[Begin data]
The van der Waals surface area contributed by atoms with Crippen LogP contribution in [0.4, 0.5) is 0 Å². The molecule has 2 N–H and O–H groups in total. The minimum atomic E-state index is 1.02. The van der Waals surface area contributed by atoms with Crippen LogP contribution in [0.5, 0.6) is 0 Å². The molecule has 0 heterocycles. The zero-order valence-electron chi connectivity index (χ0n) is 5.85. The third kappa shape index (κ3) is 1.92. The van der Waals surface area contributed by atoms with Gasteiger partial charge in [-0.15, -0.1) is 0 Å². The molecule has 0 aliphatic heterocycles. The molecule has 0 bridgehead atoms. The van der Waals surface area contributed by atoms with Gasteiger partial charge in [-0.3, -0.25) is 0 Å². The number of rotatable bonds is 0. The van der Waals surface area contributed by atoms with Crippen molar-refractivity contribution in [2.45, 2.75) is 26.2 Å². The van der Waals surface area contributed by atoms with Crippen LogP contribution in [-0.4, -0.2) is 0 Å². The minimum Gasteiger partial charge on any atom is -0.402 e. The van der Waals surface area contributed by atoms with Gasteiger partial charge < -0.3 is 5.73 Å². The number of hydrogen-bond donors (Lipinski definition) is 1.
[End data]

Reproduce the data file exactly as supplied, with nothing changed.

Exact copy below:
The van der Waals surface area contributed by atoms with Crippen LogP contribution in [0.4, 0.5) is 0 Å². The molecule has 2 N–H and O–H groups in total. The minimum atomic E-state index is 1.02. The van der Waals surface area contributed by atoms with Crippen LogP contribution in [0.5, 0.6) is 0 Å². The molecule has 0 heterocycles. The zero-order valence-electron chi connectivity index (χ0n) is 5.85. The third kappa shape index (κ3) is 1.92. The van der Waals surface area contributed by atoms with Gasteiger partial charge in [-0.15, -0.1) is 0 Å². The molecule has 0 aliphatic heterocycles. The molecule has 0 bridgehead atoms. The van der Waals surface area contributed by atoms with Gasteiger partial charge in [-0.3, -0.25) is 0 Å². The number of rotatable bonds is 0. The van der Waals surface area contributed by atoms with Crippen molar-refractivity contribution in [2.45, 2.75) is 26.2 Å². The van der Waals surface area contributed by atoms with Crippen LogP contribution in [-0.4, -0.2) is 0 Å². The minimum Gasteiger partial charge on any atom is -0.402 e. The van der Waals surface area contributed by atoms with Gasteiger partial charge < -0.3 is 5.73 Å². The number of hydrogen-bond donors (Lipinski definition) is 1.